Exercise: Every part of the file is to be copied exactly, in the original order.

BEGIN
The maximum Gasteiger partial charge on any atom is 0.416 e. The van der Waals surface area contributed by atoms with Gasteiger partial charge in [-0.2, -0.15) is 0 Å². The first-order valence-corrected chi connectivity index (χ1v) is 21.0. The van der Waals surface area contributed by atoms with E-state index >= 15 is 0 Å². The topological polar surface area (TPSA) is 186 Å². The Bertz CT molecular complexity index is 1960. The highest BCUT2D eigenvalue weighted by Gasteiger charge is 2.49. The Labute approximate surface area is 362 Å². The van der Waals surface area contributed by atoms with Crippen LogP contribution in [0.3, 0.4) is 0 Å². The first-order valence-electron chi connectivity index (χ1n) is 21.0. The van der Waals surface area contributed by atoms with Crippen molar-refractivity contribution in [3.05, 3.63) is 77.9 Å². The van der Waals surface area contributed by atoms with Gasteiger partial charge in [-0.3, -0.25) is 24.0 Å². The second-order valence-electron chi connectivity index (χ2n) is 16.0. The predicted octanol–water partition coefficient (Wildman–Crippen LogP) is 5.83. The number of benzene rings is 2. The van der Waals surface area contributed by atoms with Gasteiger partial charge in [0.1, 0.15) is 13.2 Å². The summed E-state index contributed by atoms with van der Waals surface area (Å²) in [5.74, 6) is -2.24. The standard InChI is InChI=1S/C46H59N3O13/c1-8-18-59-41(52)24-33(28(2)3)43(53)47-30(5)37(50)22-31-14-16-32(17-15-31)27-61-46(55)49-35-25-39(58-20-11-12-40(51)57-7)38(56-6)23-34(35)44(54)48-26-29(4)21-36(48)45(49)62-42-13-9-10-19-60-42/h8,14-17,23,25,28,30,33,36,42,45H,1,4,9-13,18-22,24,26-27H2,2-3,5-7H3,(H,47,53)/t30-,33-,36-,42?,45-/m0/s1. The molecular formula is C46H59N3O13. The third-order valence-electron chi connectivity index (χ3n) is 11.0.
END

The maximum Gasteiger partial charge on any atom is 0.416 e. The van der Waals surface area contributed by atoms with Gasteiger partial charge in [-0.2, -0.15) is 0 Å². The first-order valence-corrected chi connectivity index (χ1v) is 21.0. The van der Waals surface area contributed by atoms with E-state index >= 15 is 0 Å². The topological polar surface area (TPSA) is 186 Å². The Bertz CT molecular complexity index is 1960. The highest BCUT2D eigenvalue weighted by Gasteiger charge is 2.49. The Labute approximate surface area is 362 Å². The van der Waals surface area contributed by atoms with Crippen LogP contribution in [0.3, 0.4) is 0 Å². The first-order valence-electron chi connectivity index (χ1n) is 21.0. The van der Waals surface area contributed by atoms with Crippen molar-refractivity contribution in [3.05, 3.63) is 77.9 Å². The van der Waals surface area contributed by atoms with Gasteiger partial charge in [-0.3, -0.25) is 24.0 Å². The second-order valence-electron chi connectivity index (χ2n) is 16.0. The predicted octanol–water partition coefficient (Wildman–Crippen LogP) is 5.83. The number of benzene rings is 2. The van der Waals surface area contributed by atoms with Gasteiger partial charge in [0.1, 0.15) is 13.2 Å². The summed E-state index contributed by atoms with van der Waals surface area (Å²) in [5.74, 6) is -2.24. The standard InChI is InChI=1S/C46H59N3O13/c1-8-18-59-41(52)24-33(28(2)3)43(53)47-30(5)37(50)22-31-14-16-32(17-15-31)27-61-46(55)49-35-25-39(58-20-11-12-40(51)57-7)38(56-6)23-34(35)44(54)48-26-29(4)21-36(48)45(49)62-42-13-9-10-19-60-42/h8,14-17,23,25,28,30,33,36,42,45H,1,4,9-13,18-22,24,26-27H2,2-3,5-7H3,(H,47,53)/t30-,33-,36-,42?,45-/m0/s1. The molecular formula is C46H59N3O13. The third-order valence-electron chi connectivity index (χ3n) is 11.0.